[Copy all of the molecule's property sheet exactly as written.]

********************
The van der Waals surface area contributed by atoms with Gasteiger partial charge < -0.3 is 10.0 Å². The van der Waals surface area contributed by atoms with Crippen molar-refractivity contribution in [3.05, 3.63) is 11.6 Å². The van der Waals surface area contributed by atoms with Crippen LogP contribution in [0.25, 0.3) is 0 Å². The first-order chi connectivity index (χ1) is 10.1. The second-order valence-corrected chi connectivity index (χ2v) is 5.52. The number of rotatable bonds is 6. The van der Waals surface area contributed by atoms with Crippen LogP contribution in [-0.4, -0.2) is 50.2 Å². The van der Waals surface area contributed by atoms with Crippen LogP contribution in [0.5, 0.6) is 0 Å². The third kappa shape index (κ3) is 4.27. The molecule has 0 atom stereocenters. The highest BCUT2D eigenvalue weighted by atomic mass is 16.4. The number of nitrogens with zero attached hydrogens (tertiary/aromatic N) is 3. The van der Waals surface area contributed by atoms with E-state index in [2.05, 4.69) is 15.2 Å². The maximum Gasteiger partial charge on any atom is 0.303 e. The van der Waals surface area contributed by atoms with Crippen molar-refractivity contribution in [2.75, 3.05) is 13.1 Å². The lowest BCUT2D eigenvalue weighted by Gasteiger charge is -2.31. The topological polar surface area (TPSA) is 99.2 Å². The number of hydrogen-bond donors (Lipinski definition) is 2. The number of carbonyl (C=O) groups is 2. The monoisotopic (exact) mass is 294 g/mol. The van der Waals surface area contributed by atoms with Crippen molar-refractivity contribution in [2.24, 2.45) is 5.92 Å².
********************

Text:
The van der Waals surface area contributed by atoms with Gasteiger partial charge < -0.3 is 10.0 Å². The van der Waals surface area contributed by atoms with Crippen molar-refractivity contribution in [3.05, 3.63) is 11.6 Å². The van der Waals surface area contributed by atoms with Crippen LogP contribution in [0.25, 0.3) is 0 Å². The first-order chi connectivity index (χ1) is 10.1. The second-order valence-corrected chi connectivity index (χ2v) is 5.52. The number of rotatable bonds is 6. The van der Waals surface area contributed by atoms with Crippen LogP contribution in [-0.4, -0.2) is 50.2 Å². The van der Waals surface area contributed by atoms with Crippen LogP contribution in [0.5, 0.6) is 0 Å². The third kappa shape index (κ3) is 4.27. The molecule has 0 atom stereocenters. The highest BCUT2D eigenvalue weighted by atomic mass is 16.4. The number of nitrogens with zero attached hydrogens (tertiary/aromatic N) is 3. The van der Waals surface area contributed by atoms with E-state index in [2.05, 4.69) is 15.2 Å². The maximum Gasteiger partial charge on any atom is 0.303 e. The van der Waals surface area contributed by atoms with Crippen molar-refractivity contribution in [2.75, 3.05) is 13.1 Å². The lowest BCUT2D eigenvalue weighted by Gasteiger charge is -2.31. The topological polar surface area (TPSA) is 99.2 Å². The number of hydrogen-bond donors (Lipinski definition) is 2. The number of carbonyl (C=O) groups is 2. The monoisotopic (exact) mass is 294 g/mol. The van der Waals surface area contributed by atoms with Crippen molar-refractivity contribution in [2.24, 2.45) is 5.92 Å².